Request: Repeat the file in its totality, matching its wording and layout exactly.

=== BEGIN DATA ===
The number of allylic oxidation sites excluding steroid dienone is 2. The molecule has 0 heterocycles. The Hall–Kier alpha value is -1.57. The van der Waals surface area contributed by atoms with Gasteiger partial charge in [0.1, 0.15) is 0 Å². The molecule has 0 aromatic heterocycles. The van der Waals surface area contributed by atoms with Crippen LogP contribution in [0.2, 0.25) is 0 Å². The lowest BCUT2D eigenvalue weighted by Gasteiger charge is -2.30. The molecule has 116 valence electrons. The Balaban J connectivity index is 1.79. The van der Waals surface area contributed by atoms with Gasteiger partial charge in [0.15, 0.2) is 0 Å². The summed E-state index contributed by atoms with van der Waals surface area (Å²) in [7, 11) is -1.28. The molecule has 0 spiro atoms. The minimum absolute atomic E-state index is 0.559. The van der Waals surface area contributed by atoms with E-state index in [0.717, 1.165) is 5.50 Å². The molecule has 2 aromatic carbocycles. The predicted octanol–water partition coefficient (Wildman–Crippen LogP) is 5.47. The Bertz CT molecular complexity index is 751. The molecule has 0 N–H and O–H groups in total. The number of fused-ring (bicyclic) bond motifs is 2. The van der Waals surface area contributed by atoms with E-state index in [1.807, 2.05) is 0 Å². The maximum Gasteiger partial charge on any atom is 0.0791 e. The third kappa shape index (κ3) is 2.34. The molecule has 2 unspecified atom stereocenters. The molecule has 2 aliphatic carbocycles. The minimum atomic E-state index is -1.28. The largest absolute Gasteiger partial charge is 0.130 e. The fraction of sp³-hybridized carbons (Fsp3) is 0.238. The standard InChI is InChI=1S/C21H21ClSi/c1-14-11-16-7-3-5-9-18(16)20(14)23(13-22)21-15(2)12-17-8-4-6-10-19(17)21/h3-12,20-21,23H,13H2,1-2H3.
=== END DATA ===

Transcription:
The number of allylic oxidation sites excluding steroid dienone is 2. The molecule has 0 heterocycles. The Hall–Kier alpha value is -1.57. The van der Waals surface area contributed by atoms with Gasteiger partial charge in [0.1, 0.15) is 0 Å². The molecule has 0 aromatic heterocycles. The van der Waals surface area contributed by atoms with Crippen LogP contribution in [0.2, 0.25) is 0 Å². The lowest BCUT2D eigenvalue weighted by Gasteiger charge is -2.30. The molecule has 116 valence electrons. The Balaban J connectivity index is 1.79. The van der Waals surface area contributed by atoms with Gasteiger partial charge in [0.15, 0.2) is 0 Å². The summed E-state index contributed by atoms with van der Waals surface area (Å²) in [7, 11) is -1.28. The molecule has 0 spiro atoms. The minimum absolute atomic E-state index is 0.559. The van der Waals surface area contributed by atoms with E-state index in [0.717, 1.165) is 5.50 Å². The molecule has 2 aromatic carbocycles. The predicted octanol–water partition coefficient (Wildman–Crippen LogP) is 5.47. The Bertz CT molecular complexity index is 751. The molecule has 0 N–H and O–H groups in total. The number of fused-ring (bicyclic) bond motifs is 2. The van der Waals surface area contributed by atoms with E-state index in [1.807, 2.05) is 0 Å². The maximum Gasteiger partial charge on any atom is 0.0791 e. The third kappa shape index (κ3) is 2.34. The molecule has 2 unspecified atom stereocenters. The molecule has 2 aliphatic carbocycles. The minimum atomic E-state index is -1.28. The largest absolute Gasteiger partial charge is 0.130 e. The fraction of sp³-hybridized carbons (Fsp3) is 0.238. The standard InChI is InChI=1S/C21H21ClSi/c1-14-11-16-7-3-5-9-18(16)20(14)23(13-22)21-15(2)12-17-8-4-6-10-19(17)21/h3-12,20-21,23H,13H2,1-2H3.